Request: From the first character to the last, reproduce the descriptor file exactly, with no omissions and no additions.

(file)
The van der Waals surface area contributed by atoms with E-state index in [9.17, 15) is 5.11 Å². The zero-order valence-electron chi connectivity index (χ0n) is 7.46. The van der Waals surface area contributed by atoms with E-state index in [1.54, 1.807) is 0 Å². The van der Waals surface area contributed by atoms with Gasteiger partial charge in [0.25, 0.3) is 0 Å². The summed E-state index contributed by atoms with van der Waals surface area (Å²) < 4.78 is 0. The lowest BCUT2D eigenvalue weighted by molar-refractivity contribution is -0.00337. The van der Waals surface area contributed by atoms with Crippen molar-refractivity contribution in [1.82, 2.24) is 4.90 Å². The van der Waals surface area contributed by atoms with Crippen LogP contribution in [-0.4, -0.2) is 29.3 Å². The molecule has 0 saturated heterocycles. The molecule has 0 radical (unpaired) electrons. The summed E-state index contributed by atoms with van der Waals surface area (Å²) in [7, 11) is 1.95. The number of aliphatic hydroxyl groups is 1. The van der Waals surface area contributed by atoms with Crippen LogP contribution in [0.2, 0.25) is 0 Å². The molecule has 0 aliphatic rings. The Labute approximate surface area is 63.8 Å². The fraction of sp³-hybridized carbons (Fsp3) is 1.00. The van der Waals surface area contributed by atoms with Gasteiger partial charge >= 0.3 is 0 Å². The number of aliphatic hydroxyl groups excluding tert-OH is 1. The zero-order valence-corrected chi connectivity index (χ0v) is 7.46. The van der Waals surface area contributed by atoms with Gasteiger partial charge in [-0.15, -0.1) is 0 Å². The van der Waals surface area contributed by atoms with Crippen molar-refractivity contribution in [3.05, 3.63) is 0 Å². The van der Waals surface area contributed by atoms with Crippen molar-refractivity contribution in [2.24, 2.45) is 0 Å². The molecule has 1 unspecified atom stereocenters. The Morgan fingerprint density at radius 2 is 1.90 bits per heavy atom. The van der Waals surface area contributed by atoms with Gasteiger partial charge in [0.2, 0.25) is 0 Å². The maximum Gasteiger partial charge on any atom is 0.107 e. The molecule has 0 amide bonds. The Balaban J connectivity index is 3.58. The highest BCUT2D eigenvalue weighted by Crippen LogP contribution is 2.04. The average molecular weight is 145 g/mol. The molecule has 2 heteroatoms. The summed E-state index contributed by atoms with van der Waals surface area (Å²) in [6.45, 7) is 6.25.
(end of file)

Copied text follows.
The van der Waals surface area contributed by atoms with E-state index in [9.17, 15) is 5.11 Å². The zero-order valence-electron chi connectivity index (χ0n) is 7.46. The van der Waals surface area contributed by atoms with E-state index in [1.54, 1.807) is 0 Å². The van der Waals surface area contributed by atoms with Gasteiger partial charge in [0.25, 0.3) is 0 Å². The summed E-state index contributed by atoms with van der Waals surface area (Å²) < 4.78 is 0. The lowest BCUT2D eigenvalue weighted by molar-refractivity contribution is -0.00337. The van der Waals surface area contributed by atoms with Crippen molar-refractivity contribution in [1.82, 2.24) is 4.90 Å². The van der Waals surface area contributed by atoms with Crippen LogP contribution in [-0.4, -0.2) is 29.3 Å². The molecule has 0 saturated heterocycles. The molecule has 0 radical (unpaired) electrons. The summed E-state index contributed by atoms with van der Waals surface area (Å²) in [7, 11) is 1.95. The number of aliphatic hydroxyl groups is 1. The van der Waals surface area contributed by atoms with Crippen LogP contribution in [0.2, 0.25) is 0 Å². The molecule has 0 aliphatic rings. The Labute approximate surface area is 63.8 Å². The fraction of sp³-hybridized carbons (Fsp3) is 1.00. The van der Waals surface area contributed by atoms with Gasteiger partial charge >= 0.3 is 0 Å². The number of aliphatic hydroxyl groups excluding tert-OH is 1. The zero-order valence-corrected chi connectivity index (χ0v) is 7.46. The van der Waals surface area contributed by atoms with Gasteiger partial charge in [-0.15, -0.1) is 0 Å². The van der Waals surface area contributed by atoms with Crippen molar-refractivity contribution in [3.05, 3.63) is 0 Å². The van der Waals surface area contributed by atoms with Crippen molar-refractivity contribution in [2.24, 2.45) is 0 Å². The molecule has 1 unspecified atom stereocenters. The Morgan fingerprint density at radius 2 is 1.90 bits per heavy atom. The van der Waals surface area contributed by atoms with Gasteiger partial charge in [0.2, 0.25) is 0 Å². The maximum Gasteiger partial charge on any atom is 0.107 e. The molecule has 0 amide bonds. The Balaban J connectivity index is 3.58. The highest BCUT2D eigenvalue weighted by Crippen LogP contribution is 2.04. The average molecular weight is 145 g/mol. The molecule has 2 heteroatoms. The summed E-state index contributed by atoms with van der Waals surface area (Å²) in [6.45, 7) is 6.25.